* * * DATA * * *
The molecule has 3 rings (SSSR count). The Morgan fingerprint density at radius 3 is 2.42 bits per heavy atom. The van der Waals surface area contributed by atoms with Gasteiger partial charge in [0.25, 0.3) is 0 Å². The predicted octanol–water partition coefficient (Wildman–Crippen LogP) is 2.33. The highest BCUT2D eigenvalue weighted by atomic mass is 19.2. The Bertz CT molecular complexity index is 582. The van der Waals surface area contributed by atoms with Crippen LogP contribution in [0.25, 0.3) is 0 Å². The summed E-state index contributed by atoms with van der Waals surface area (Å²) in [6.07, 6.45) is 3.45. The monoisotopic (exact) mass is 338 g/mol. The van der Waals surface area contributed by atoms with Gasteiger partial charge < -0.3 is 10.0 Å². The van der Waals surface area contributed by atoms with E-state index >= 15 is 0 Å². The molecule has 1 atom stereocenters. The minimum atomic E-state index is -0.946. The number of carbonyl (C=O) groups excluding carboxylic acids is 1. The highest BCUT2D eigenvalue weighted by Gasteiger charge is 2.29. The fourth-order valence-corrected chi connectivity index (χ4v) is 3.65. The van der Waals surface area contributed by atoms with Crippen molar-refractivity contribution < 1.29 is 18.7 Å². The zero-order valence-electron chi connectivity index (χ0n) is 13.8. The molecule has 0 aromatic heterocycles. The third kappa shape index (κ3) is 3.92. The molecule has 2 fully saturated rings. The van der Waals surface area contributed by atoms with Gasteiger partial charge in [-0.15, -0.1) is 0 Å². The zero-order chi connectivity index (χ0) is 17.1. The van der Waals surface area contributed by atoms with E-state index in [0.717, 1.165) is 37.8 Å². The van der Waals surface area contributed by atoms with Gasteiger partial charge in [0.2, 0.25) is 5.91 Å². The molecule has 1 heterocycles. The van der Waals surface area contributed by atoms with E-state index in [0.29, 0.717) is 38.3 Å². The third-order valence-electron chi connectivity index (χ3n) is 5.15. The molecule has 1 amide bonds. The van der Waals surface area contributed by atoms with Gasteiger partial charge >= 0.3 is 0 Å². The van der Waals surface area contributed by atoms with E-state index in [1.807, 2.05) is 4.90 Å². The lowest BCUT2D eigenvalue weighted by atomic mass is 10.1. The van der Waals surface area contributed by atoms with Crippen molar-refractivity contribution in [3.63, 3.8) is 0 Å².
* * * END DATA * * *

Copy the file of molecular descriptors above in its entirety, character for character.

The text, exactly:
The molecule has 3 rings (SSSR count). The Morgan fingerprint density at radius 3 is 2.42 bits per heavy atom. The van der Waals surface area contributed by atoms with Gasteiger partial charge in [0.25, 0.3) is 0 Å². The predicted octanol–water partition coefficient (Wildman–Crippen LogP) is 2.33. The highest BCUT2D eigenvalue weighted by atomic mass is 19.2. The Bertz CT molecular complexity index is 582. The van der Waals surface area contributed by atoms with Crippen LogP contribution in [0.25, 0.3) is 0 Å². The summed E-state index contributed by atoms with van der Waals surface area (Å²) in [6.07, 6.45) is 3.45. The monoisotopic (exact) mass is 338 g/mol. The van der Waals surface area contributed by atoms with Gasteiger partial charge < -0.3 is 10.0 Å². The van der Waals surface area contributed by atoms with E-state index >= 15 is 0 Å². The molecule has 1 atom stereocenters. The minimum atomic E-state index is -0.946. The number of carbonyl (C=O) groups excluding carboxylic acids is 1. The highest BCUT2D eigenvalue weighted by Gasteiger charge is 2.29. The fourth-order valence-corrected chi connectivity index (χ4v) is 3.65. The van der Waals surface area contributed by atoms with Crippen molar-refractivity contribution < 1.29 is 18.7 Å². The zero-order valence-electron chi connectivity index (χ0n) is 13.8. The molecule has 0 aromatic heterocycles. The third kappa shape index (κ3) is 3.92. The molecule has 2 fully saturated rings. The van der Waals surface area contributed by atoms with Gasteiger partial charge in [-0.15, -0.1) is 0 Å². The zero-order chi connectivity index (χ0) is 17.1. The van der Waals surface area contributed by atoms with E-state index in [0.717, 1.165) is 37.8 Å². The van der Waals surface area contributed by atoms with Gasteiger partial charge in [0.2, 0.25) is 5.91 Å². The molecule has 1 heterocycles. The van der Waals surface area contributed by atoms with E-state index in [0.29, 0.717) is 38.3 Å². The third-order valence-electron chi connectivity index (χ3n) is 5.15. The molecule has 1 amide bonds. The van der Waals surface area contributed by atoms with Gasteiger partial charge >= 0.3 is 0 Å². The van der Waals surface area contributed by atoms with E-state index in [1.807, 2.05) is 4.90 Å². The lowest BCUT2D eigenvalue weighted by atomic mass is 10.1. The van der Waals surface area contributed by atoms with Crippen molar-refractivity contribution in [3.63, 3.8) is 0 Å².